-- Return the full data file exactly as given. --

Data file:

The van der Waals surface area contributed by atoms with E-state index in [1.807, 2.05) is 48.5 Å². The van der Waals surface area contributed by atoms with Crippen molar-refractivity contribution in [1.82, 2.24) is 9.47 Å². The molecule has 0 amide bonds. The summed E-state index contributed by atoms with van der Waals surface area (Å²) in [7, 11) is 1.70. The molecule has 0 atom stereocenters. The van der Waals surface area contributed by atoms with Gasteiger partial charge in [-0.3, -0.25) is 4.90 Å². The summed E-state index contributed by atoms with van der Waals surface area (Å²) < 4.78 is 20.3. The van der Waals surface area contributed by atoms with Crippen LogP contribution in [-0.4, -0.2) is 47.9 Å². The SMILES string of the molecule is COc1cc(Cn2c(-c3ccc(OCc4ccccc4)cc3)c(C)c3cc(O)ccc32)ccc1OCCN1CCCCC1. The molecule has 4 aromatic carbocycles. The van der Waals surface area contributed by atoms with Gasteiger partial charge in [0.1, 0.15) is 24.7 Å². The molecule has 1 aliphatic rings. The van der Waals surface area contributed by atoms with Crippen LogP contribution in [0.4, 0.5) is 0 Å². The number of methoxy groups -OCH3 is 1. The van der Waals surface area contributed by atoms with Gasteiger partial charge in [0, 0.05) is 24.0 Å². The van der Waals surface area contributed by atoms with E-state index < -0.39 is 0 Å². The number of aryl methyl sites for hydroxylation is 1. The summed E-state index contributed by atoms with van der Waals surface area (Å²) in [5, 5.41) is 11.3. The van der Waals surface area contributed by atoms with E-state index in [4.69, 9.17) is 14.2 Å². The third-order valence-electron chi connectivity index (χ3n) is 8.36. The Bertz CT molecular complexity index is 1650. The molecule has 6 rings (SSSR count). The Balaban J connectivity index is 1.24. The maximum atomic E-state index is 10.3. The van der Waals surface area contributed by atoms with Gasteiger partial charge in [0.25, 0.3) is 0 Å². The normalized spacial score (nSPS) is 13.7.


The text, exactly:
The van der Waals surface area contributed by atoms with E-state index in [1.807, 2.05) is 48.5 Å². The van der Waals surface area contributed by atoms with Crippen molar-refractivity contribution in [1.82, 2.24) is 9.47 Å². The molecule has 0 amide bonds. The summed E-state index contributed by atoms with van der Waals surface area (Å²) in [7, 11) is 1.70. The molecule has 0 atom stereocenters. The van der Waals surface area contributed by atoms with Gasteiger partial charge in [-0.3, -0.25) is 4.90 Å². The summed E-state index contributed by atoms with van der Waals surface area (Å²) < 4.78 is 20.3. The van der Waals surface area contributed by atoms with Crippen LogP contribution in [-0.4, -0.2) is 47.9 Å². The SMILES string of the molecule is COc1cc(Cn2c(-c3ccc(OCc4ccccc4)cc3)c(C)c3cc(O)ccc32)ccc1OCCN1CCCCC1. The molecule has 4 aromatic carbocycles. The van der Waals surface area contributed by atoms with Gasteiger partial charge in [0.1, 0.15) is 24.7 Å². The molecule has 1 aliphatic rings. The van der Waals surface area contributed by atoms with Crippen LogP contribution in [0.4, 0.5) is 0 Å². The number of methoxy groups -OCH3 is 1. The van der Waals surface area contributed by atoms with Gasteiger partial charge in [0, 0.05) is 24.0 Å². The van der Waals surface area contributed by atoms with E-state index < -0.39 is 0 Å². The number of aryl methyl sites for hydroxylation is 1. The summed E-state index contributed by atoms with van der Waals surface area (Å²) in [5, 5.41) is 11.3. The van der Waals surface area contributed by atoms with E-state index in [4.69, 9.17) is 14.2 Å². The third-order valence-electron chi connectivity index (χ3n) is 8.36. The Bertz CT molecular complexity index is 1650. The molecule has 6 rings (SSSR count). The Balaban J connectivity index is 1.24. The maximum atomic E-state index is 10.3. The van der Waals surface area contributed by atoms with Gasteiger partial charge in [0.25, 0.3) is 0 Å². The normalized spacial score (nSPS) is 13.7.